Dick Cheney, gun-toting, friend-shooting, torture-denying ex-Vice President of the Bush administration, is in further strife over claims that he ordered that a CIA counterterrorism program begun after 9/11 be kept secret from Congress.

In the heat of 9/11 and the War on Terror, the CIA started a program aimed at wiping out al-Qaeda operatives abroad. Cheney specifically kept the program quiet from Congress, possibly because it may have caused tension with governments the US was “friendly” with. The scandal came out eight years after the fact, when CIA director Leon Panetta briefed the Senate and House intelligence committees on Saturday, after closing the program just a few weeks ago.

The New York Times broke the story on the weekend, seeming almost unsurprised by the allegations against Cheney, who they dubbed the “most vehement defender of the secrecy of government activities”.

The NYT points out the confusion with who knows what in the US government. Intelligence committees are supposed to be briefed on “any significant intelligence activity”, but the National Security Act of 1947 and covert action programs have completely different rules depending on how sensitive intelligence sources are.

So should Cheney’s actions be investigated further? The Times notes that many Democrats have demanded an investigation into the Bush administration, particularly in light of previous terror allegations.

However, it also reports that President Obama “has been reluctant to pursue any such inquiry and is concerned that it would open political divisions and endanger his urgent domestic agenda of economic rescue, healthcare reform and dealing with climate change.”

The precise nature of the CIA program remains unclear, however rumours abound that it involved the authorisation of capturing or killing al-Qaeda operatives and money was spent by the CIA on planning and some training.

The Guardian reports that the program involved possible killings on American allies’ soil (allies is used here in a loose sense):

Former counter-terrorism officials who retain close links to the intelligence community say that the hidden operation involved plans by the CIA and the military to launch operations, similar to those by Israel’s Mossad intelligence service, to hunt down and kill al-Qaida activists abroad without informing the governments concerned, even though some were regarded as friendly if unreliable.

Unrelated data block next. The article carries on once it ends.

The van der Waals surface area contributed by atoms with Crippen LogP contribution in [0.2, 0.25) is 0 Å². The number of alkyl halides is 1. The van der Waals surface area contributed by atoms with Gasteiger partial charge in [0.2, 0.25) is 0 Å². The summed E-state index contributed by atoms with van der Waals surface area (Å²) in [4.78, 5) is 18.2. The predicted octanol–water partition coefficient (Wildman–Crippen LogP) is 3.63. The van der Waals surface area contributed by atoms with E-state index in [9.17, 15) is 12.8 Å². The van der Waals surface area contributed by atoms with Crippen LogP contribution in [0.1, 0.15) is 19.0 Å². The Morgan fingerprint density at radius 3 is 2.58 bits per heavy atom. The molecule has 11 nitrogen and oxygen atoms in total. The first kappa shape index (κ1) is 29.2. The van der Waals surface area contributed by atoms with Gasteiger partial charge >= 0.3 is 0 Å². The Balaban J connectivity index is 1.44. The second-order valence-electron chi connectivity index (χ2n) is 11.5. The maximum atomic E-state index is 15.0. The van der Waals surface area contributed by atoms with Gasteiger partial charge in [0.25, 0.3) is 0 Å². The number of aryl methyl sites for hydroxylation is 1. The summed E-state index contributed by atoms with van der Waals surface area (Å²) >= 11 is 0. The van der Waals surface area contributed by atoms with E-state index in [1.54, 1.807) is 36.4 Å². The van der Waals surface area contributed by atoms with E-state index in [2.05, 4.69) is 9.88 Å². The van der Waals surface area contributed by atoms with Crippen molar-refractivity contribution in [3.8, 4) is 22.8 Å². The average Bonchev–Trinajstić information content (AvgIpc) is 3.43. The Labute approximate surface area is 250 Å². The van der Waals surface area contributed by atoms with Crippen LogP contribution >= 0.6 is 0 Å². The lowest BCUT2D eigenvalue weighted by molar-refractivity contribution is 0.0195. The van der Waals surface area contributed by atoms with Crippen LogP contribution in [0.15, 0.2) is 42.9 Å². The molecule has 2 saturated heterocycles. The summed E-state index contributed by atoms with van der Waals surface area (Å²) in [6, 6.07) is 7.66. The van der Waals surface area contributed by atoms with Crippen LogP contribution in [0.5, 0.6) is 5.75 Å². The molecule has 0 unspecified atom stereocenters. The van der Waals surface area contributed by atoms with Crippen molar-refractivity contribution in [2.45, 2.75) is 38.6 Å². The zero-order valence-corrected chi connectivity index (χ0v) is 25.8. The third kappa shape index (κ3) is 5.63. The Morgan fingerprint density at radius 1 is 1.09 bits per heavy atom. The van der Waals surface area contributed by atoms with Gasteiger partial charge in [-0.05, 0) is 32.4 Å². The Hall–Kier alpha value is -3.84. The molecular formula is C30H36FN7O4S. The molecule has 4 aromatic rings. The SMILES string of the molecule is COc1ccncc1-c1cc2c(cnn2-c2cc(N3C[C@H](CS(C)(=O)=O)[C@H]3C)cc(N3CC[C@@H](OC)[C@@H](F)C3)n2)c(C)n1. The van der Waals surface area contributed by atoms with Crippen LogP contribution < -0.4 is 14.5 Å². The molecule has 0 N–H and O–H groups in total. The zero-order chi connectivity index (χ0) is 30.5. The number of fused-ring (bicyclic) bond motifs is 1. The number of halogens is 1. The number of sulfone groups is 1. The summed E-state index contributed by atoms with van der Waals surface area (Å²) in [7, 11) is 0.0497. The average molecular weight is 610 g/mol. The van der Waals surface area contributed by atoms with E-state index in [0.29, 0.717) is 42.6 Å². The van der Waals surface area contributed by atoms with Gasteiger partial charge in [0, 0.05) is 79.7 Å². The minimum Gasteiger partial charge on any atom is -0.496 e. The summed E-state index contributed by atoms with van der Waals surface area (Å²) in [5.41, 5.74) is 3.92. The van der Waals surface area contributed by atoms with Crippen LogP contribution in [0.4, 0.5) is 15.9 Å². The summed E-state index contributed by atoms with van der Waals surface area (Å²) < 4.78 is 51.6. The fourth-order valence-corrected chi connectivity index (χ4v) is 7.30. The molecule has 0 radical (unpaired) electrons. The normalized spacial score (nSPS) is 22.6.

The CIA apparently did not put the plan in to operation but the US military did, carrying out several assassinations including one in Kenya that proved to be a severe embarrassment and helped lead to the quashing of the programme.

The Wall Street Journal details similar plans:

“It was straight out of the movies,” one of the former intelligence officials said. “It was like: Let’s kill them all.”

And perhaps former US President George W Bush was involved as well? TPM Muckraker spoke to former CIA counterterrorism chief Vince Cannistraro who thinks so:

…though Cheney may have directly ordered the CIA to keep Congress in the dark, the veep wasn’t acting alone. “The approval was from the president,” said Cannistraro.

Even daughter Liz Cheney, with all her future political prospects, is coming out to publicly bat for her papa.

I am really surprised that the Democrats decide that that’s what they want to fight over. I mean, if they want to go to the American people and say that they disagree with the notion that we ought to be capturing and killing al-Qaeda leaders, I think it’s just going to prove to the American people one more time why they can’t trust the Democrats with our national security.

Perhaps, as in the words of John Nichol at The Nation, “Dick Cheney’s accountability moment may finally be arriving”.

Considering the role of Vice President has previously been called by President — and former Vice President — John Adams “the most insignificant office that ever the invention of man contrived” and FDR’s VP, John Nance Garner, said that the job of VP wasn’t “worth a pitcher of warm piss”, Cheney managed to at least make it a bit more exciting.

Even if his actions may prove to be illegal, immoral and probable cause for investigation.

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Peter Fray
Peter Fray
Editor-in-chief of Crikey
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